A study released in Science Advances shows that baby teeth can show the relationship between copper and zinc— levels present both in-utero and post-natally—can be a predictor in diagnosing autism.
According to study authors, “Using novel tooth-matrix biomarkers that provide direct measures of fetal elemental uptake, we developed a predictive model to distinguish participants who would be diagnosed with ASD in childhood from those who did not develop the disorder.”
The study authors used laser ablation to take 152 samples from each tooth. Children while in utero and in the early months of life, add a new layer to their baby teeth before they erupt. Researchers found that using these samples, they could predict with 90% accuracy which children would later develop autism.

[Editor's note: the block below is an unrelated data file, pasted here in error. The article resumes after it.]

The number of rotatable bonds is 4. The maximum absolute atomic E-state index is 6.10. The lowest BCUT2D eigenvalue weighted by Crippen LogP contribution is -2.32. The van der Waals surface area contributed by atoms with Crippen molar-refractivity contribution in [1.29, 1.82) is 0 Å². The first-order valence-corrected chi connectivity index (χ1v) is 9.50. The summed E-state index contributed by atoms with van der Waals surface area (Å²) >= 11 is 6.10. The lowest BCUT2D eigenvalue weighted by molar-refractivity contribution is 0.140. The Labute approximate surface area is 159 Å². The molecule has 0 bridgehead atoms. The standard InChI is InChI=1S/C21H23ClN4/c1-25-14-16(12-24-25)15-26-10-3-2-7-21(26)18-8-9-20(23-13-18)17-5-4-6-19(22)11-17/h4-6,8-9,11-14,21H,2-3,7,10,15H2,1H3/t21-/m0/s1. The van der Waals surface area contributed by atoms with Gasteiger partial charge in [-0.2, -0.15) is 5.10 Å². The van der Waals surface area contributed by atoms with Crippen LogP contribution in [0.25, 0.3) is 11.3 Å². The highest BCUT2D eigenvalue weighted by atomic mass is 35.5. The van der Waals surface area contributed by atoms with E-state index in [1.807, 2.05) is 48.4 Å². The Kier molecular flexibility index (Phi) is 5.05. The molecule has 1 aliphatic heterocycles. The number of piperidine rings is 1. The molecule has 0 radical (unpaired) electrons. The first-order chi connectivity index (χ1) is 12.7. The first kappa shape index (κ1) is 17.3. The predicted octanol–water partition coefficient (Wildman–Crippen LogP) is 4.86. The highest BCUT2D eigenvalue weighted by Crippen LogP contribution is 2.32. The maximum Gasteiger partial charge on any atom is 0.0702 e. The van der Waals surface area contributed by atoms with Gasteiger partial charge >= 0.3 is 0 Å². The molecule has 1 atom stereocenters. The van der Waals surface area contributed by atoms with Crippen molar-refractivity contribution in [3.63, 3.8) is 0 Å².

Earlier studies such as one from Australia that links zinc deficiency to communications issues in brain cells. Children with autism frequently have zinc deficiencies. Now researchers must determine if zinc supplementation will help and if so, at what levels. Too much zinc can be toxic.